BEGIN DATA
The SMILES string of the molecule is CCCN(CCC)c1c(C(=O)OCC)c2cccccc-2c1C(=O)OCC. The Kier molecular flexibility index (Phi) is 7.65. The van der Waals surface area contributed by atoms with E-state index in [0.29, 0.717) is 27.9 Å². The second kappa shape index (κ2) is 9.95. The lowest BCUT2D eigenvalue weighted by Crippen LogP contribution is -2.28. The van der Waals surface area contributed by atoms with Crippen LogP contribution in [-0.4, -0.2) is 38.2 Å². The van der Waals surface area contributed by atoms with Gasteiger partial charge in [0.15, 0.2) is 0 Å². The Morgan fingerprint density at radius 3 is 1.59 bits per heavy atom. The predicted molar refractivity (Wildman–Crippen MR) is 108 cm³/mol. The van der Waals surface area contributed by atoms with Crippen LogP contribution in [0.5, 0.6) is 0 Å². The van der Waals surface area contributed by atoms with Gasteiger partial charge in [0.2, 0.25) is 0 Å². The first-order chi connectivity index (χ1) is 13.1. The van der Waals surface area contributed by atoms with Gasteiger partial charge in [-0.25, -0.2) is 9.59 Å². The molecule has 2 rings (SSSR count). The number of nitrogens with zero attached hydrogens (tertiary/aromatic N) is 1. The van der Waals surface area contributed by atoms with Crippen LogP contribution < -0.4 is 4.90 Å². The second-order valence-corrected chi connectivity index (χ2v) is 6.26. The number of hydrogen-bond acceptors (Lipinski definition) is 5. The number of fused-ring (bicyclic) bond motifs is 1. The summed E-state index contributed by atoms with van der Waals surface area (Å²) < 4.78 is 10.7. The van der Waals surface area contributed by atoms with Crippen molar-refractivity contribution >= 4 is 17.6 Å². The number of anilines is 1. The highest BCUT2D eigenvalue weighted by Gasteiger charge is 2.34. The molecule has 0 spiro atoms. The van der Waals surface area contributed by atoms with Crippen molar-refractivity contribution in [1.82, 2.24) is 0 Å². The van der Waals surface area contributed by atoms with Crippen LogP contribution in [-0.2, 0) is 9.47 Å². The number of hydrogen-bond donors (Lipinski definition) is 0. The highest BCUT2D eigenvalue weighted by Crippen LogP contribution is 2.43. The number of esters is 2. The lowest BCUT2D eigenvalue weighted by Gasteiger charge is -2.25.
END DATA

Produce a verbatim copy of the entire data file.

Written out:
The SMILES string of the molecule is CCCN(CCC)c1c(C(=O)OCC)c2cccccc-2c1C(=O)OCC. The Kier molecular flexibility index (Phi) is 7.65. The van der Waals surface area contributed by atoms with E-state index in [0.29, 0.717) is 27.9 Å². The second kappa shape index (κ2) is 9.95. The lowest BCUT2D eigenvalue weighted by Crippen LogP contribution is -2.28. The van der Waals surface area contributed by atoms with Crippen LogP contribution in [-0.4, -0.2) is 38.2 Å². The van der Waals surface area contributed by atoms with Gasteiger partial charge in [0.15, 0.2) is 0 Å². The Morgan fingerprint density at radius 3 is 1.59 bits per heavy atom. The predicted molar refractivity (Wildman–Crippen MR) is 108 cm³/mol. The van der Waals surface area contributed by atoms with Crippen LogP contribution in [0.5, 0.6) is 0 Å². The van der Waals surface area contributed by atoms with Gasteiger partial charge in [0.2, 0.25) is 0 Å². The first-order chi connectivity index (χ1) is 13.1. The van der Waals surface area contributed by atoms with Gasteiger partial charge in [-0.25, -0.2) is 9.59 Å². The molecule has 2 rings (SSSR count). The number of nitrogens with zero attached hydrogens (tertiary/aromatic N) is 1. The van der Waals surface area contributed by atoms with Crippen LogP contribution < -0.4 is 4.90 Å². The second-order valence-corrected chi connectivity index (χ2v) is 6.26. The number of hydrogen-bond acceptors (Lipinski definition) is 5. The number of fused-ring (bicyclic) bond motifs is 1. The summed E-state index contributed by atoms with van der Waals surface area (Å²) < 4.78 is 10.7. The van der Waals surface area contributed by atoms with Crippen molar-refractivity contribution >= 4 is 17.6 Å². The number of anilines is 1. The highest BCUT2D eigenvalue weighted by Gasteiger charge is 2.34. The molecule has 0 spiro atoms. The van der Waals surface area contributed by atoms with Crippen molar-refractivity contribution in [1.82, 2.24) is 0 Å². The van der Waals surface area contributed by atoms with Crippen LogP contribution in [-0.2, 0) is 9.47 Å². The number of hydrogen-bond donors (Lipinski definition) is 0. The highest BCUT2D eigenvalue weighted by Crippen LogP contribution is 2.43. The number of esters is 2. The lowest BCUT2D eigenvalue weighted by Gasteiger charge is -2.25.